Some unmissables on TCM, Monday Jan 23

*Many of these are part of a Shelley Winters tribute.

6:00 am EST/3:00 am PST
**The Naked Spur **(1953)

My review from The Scarecrow Video Movie Guide *The Naked Spur *is a Western in setting and in context–the verdant, rolling landscape of Colorado gives a performance that almost overshadows the work of the human actors—but not in spirit. It’s Greek drama; it’s Shakespeare. It’s a tale of backstabbing greed, with a Maguffin that just won’t shut the hell up (Robert Ryan, as Ben Vandergroat, a bad guy worth $5,000 dead or alive). James Stewart is Howard Kemp, the Tortured Man with a Past, who needs that money to buy back his old ranch and stanch (he thinks) an old wound. Kemp meets up with a failed prospector (Millard Mitchell) and a shady soldier (Ralph Meeker, at his snaky, silky best), who help him capture Vandergroat, along with his hellcat travel companion and frontier masseuse (Janet Leigh). What follows is a peripatetic chess game of manipulation and deceit, with Vandergroat, the rope-bound frontier Iago (placed atop a burro with the other provisions, lest we forget that he’s just a package to be redeemed for cash) making the most trouble without a weapon, but with a sly wink and and a mean whisper. The Naked Spur is one of the great “anti-Westerns.” None of these people is innocent, and the inevitable redemption is hard won and well earned. Directed by Anthony Mann.

1:30 pm EST/10:30 am PST
The Young Savages* (1961)John Frankenheimer directed Burt Lancaster and Shelley Winters in a gritty urban drama about a savage group of juvenile delinquents.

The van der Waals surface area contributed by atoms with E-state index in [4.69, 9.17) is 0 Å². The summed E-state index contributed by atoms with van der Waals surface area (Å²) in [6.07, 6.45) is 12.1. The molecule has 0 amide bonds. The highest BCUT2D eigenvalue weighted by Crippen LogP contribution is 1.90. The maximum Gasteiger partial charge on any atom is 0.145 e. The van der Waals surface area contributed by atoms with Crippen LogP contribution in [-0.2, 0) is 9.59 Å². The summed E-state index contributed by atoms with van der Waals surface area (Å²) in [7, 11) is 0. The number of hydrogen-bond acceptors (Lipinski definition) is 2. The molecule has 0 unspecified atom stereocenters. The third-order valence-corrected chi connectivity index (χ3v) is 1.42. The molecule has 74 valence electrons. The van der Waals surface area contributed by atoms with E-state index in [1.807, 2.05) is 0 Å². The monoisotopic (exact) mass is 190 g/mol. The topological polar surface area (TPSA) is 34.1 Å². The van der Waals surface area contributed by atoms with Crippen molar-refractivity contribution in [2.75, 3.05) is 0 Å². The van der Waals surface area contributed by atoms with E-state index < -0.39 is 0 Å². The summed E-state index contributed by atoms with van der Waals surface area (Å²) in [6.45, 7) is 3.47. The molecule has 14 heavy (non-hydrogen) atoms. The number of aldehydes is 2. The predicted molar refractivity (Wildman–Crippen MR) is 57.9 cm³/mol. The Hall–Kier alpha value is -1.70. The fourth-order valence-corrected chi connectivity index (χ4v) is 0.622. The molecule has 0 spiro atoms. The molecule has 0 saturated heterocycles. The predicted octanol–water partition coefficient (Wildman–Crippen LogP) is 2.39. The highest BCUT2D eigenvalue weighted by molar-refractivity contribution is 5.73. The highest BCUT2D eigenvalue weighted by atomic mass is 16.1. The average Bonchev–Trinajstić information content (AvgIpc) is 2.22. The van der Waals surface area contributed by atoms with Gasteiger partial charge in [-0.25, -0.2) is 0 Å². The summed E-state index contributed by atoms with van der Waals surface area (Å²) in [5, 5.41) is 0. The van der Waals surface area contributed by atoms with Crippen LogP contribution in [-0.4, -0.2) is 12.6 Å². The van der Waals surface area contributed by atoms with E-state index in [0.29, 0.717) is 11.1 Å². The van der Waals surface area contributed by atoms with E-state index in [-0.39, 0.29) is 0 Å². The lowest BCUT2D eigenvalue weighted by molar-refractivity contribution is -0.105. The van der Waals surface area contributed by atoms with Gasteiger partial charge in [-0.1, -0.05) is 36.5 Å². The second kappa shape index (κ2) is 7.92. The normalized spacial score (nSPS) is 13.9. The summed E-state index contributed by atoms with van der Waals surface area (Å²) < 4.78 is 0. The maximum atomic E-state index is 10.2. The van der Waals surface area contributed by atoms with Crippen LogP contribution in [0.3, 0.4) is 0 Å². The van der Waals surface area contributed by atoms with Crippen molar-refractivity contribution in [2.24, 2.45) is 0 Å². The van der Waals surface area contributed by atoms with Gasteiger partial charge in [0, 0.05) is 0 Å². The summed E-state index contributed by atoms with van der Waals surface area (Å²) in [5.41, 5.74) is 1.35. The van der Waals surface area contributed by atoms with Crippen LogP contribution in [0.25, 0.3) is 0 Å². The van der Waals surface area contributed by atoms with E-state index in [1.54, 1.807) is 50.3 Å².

3:30 pm EST/12:30 pm PST
Lolita* (1962)One of Winters’s most memorable performances, as the naïve widow who thinks she’s a woman of the world. Winters is fearless, and gives the brash, embarrassing Mrs. Haze a sympathetic depth that earns the audience’s pity. Directed by Stanley Kubrick, with a bravura performance by Peter Sellers.

6:15 pm EST/3:15 pm PST
Winchester '73* (1950)Another truly great Western. The first of eight classic collaborations between Jimmy Stewart and director Anthony Mann. Stewart broke his everyman mold to portray a man bent on vengeance, a theme he and Mann would visit again and again. Shelley Winters plays, get this, a “dance hall girl” with a heart of gold.

8:00 pm EST/5:00 pm PST
**A Patch of Blue **(1965)Shelley Winters walked away with this movie (and an Oscar) for playing the unsympathetic mother of a blind white girl who falls in love with (oops) Sidney Poitier. Wonderful performance from Winters; otherwise a dry polemic.

10:00 pm EST/7:00 pm PST
A Place in the Sun* (1951)For many people, the essential Shelley Winters performance. She plays a middle class frump to Elizabeth Taylor’s uppercrust debutante, both vying for Montgomery Clift’s gorgeous heart. Guess who wins? More importantly, guess who loses? Based on Dreiser’s An American Tragedy.

12:15 am EST EST/9:15 pm PST
**The Night of the Hunter **(1955)My personal favorite Shelley Winters Movie. Once again she’s a widowed mother whose choice of a new husband proves fatal to her and dangerous to her children. The shot of her final demise si among the most hauntingly beautiful images ever captured on film. A tragically overlooked masterpiece, the only movie directed by Charles Laughton. In my personal top ten.

*Many of these are part of a Shelley Winters tribute.